Book Club: March, April & May

Book Club March, April and May >> Life In Limbo

This year, every few months I am choosing the books that inspired me or spoke to me the most, and sharing a little bit about them here on the blog. As always, you can see everything I’m reading on my Goodreads profile!

I’m playing a bit of catch-up, because I was travelling from March to late July of this year. You can see my favourite books from June and July here.

1. Yes Please by Amy Poehler

I adored this book. I had liked Amy in a vague way before reading this (note: but I had never seen Parks & Recreation!), but afterwards I not only loved her, but I admired her and respected her for her wisdom and grace. She is a smart, down-to-earth, beautiful soul who has so much great advice to share with us. This advice includes the Mantra Of 2015 (“Good for her, not for me”), and this: “Ambivalence is key. You have to care about your work but not about the result. You have to care about how good you are and how good you feel, but not about how good people think you are or how good people think you look.”

2. Going to Pieces Without Falling Apart by Mark Epstein

I read this after it was recommended in 10% Happier (a book about meditation). Going to Pieces is an introduction to zen Buddhism mixed with Western psychotherapy, so it talks a lot about the practice of non-attachment and letting go. All these months later I don’t remember many specifics from the book, but I remember really liking it (and gave it 5 stars on Goodreads!). I liked that it laid out Buddhist principles in a simple way and that the author was honest about experiences from his own life, including the ones at 10 day silent meditation retreats.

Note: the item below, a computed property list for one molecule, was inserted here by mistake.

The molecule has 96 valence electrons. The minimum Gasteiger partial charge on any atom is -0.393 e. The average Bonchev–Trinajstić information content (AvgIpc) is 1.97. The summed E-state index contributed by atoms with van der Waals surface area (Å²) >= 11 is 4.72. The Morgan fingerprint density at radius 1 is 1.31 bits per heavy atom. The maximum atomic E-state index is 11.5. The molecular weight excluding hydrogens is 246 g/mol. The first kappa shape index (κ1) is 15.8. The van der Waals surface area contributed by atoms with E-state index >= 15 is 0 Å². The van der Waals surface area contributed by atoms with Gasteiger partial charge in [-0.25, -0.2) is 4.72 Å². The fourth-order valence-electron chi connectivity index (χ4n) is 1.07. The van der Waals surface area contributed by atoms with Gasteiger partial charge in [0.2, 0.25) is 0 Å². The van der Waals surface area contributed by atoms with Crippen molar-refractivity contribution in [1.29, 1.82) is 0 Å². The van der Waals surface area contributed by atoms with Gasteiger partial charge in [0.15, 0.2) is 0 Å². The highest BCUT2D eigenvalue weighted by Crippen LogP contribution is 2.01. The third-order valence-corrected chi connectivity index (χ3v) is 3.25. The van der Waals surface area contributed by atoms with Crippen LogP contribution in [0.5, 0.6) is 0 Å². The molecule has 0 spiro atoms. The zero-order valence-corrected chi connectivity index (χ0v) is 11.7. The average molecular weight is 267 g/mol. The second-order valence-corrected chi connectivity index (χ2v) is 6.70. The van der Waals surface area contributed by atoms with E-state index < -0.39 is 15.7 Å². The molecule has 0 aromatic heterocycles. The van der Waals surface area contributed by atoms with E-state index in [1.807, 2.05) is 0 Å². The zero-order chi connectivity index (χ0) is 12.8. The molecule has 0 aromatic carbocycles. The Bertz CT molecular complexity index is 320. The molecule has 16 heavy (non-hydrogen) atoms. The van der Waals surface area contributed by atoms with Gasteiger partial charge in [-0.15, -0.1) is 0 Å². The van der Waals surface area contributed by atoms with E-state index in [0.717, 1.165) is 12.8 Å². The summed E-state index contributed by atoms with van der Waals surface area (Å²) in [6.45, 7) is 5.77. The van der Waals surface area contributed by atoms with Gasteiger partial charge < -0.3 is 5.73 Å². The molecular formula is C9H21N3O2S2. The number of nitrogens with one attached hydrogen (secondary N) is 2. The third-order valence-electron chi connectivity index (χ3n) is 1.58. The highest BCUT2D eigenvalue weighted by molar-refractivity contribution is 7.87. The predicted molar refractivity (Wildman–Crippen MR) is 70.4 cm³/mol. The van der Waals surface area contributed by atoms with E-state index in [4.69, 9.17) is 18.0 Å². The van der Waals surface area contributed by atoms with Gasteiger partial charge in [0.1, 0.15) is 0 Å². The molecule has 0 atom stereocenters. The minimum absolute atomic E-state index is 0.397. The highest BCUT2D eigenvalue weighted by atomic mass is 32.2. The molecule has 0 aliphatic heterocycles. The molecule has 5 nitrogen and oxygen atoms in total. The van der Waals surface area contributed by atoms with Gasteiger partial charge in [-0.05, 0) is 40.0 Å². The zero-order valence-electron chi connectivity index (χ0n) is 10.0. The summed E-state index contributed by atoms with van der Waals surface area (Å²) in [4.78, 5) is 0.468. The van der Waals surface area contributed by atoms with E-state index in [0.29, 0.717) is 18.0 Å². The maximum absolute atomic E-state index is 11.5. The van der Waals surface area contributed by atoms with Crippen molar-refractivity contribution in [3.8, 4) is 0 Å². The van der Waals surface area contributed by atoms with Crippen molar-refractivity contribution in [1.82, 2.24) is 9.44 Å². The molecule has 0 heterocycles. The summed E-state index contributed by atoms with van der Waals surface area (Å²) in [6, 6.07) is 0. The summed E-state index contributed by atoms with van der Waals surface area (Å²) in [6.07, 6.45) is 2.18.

3. Essentialism by Greg McKeown

I remember reading this on my phone from the Kindle app on a park bench in Bangkok’s Lumphini Park. I read it quickly, and enjoyed the basic premise: less but better. It’s geared more towards work situations (taking on fewer, better projects) than possessions, but the basic principles are pretty universal. I found it refreshing to read sentences like “I can’t have it all or do it all”, “Only a few things really matter”, and “If you don’t prioritize your life, someone else will”. I always like to be reminded of these kinds of important ideas so I can be more intentional in my life, so for that reason I liked the book a lot.

4. In The Woods by Tana French

I don’t usually read murder mysteries, but this book blew me away. I picked up my copy from a book exchange at a cute little restaurant on Koh Chang, brought it along with me to Koh Mak, and promptly devoured it in about a day. It’s relatively long, but is the very definition of a page turner and goes by so quickly. I found it to be creepy, compelling, and very readable. I loved watching the mystery get solved step by step, and the behind-the-scenes look at a police investigation. Based on this book, I am currently reading her Faithful Place and a couple weeks ago I tore through Broken Harbour.

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You can see all my book recommendation blog posts here.

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